2. Product placement might have been a necessary evil, but is often really distracting. In season two, Myka keeps shoehorning in mentions of Twizzlers for no apparent reason.
  3. The pilot episode has a character called Daniel Dickinson, who’s Pete and Myka’s boss at the Secret Service. However, despite the actor being credited throughout season one he only appears in two further episodes. He’s then brought back – for one scene, with no dialogue – and killed off in season two. The show generally abandoned the interesting connection between the Warehouse and the real-world authorities.
  4. The mooted spin-off show about HG Wells solving mysteries in Victorian London never happened. The ‘backdoor pilot’ episode (season three’s 3… 2… 1…) is a doozy, but sadly a series didn’t follow. It would have been ace.
  5. Claudia gets increasingly smug the longer the show goes on. At first, she’s energetic, enthusiastic and a comic-strip character come to life. By the time of season four, though, she’s self-obsessed, vain and quite annoying.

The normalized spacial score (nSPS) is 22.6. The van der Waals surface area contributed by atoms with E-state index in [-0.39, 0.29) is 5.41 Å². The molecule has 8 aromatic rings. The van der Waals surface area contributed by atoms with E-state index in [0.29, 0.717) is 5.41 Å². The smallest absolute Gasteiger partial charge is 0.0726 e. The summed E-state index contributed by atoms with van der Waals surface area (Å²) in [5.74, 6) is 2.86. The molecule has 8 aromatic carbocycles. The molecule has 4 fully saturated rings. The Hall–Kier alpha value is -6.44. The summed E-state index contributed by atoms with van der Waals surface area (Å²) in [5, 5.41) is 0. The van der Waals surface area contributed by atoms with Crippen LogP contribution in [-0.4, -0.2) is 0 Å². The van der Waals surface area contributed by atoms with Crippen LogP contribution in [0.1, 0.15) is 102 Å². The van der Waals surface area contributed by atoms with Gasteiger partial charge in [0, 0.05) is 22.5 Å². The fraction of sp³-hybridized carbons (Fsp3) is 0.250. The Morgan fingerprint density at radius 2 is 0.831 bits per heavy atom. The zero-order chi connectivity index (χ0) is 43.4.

6. In season four, we meet a character called Nick and the actor uses an absolutely atrocious English accent.
  7. Myka’s cancer. The diagnosis comes out of nowhere, then the storyline is rushed through and dumped quickly.
  8. The fact Claudia has a brother is all but forgotten about in the final season. It’s revealed that their sister didn’t die years before and is still alive, but he seemingly can’t be arsed to jump on a plane.
  9. Pete and Myka getting together. Urgh. Nope, never bought it. We’d had four and a half seasons of the most brilliant platonic male/female friendship on television, then as soon as the show gets axed a romance is forced upon the characters in the space of two episodes. You can almost see the doubt in the actors’ eyes.
  10. At the end of a generally wonderful final episode, a laughably self-indulgent scene sees executive producer Jack Kenny cast himself as the boss of a future Warehouse.

See, I didn’t even MENTION the fact they kept using Toronto to stand in for places such as London, Moscow, Paris, Cardiff, Watford…

Carry On Columbus (1992)

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In 1492, a Turkish ruler learns of an explorative voyage to the Indies, which might rob him of income from trading taxes. So he sends an agent to infiltrate Christopher Columbus’s crew…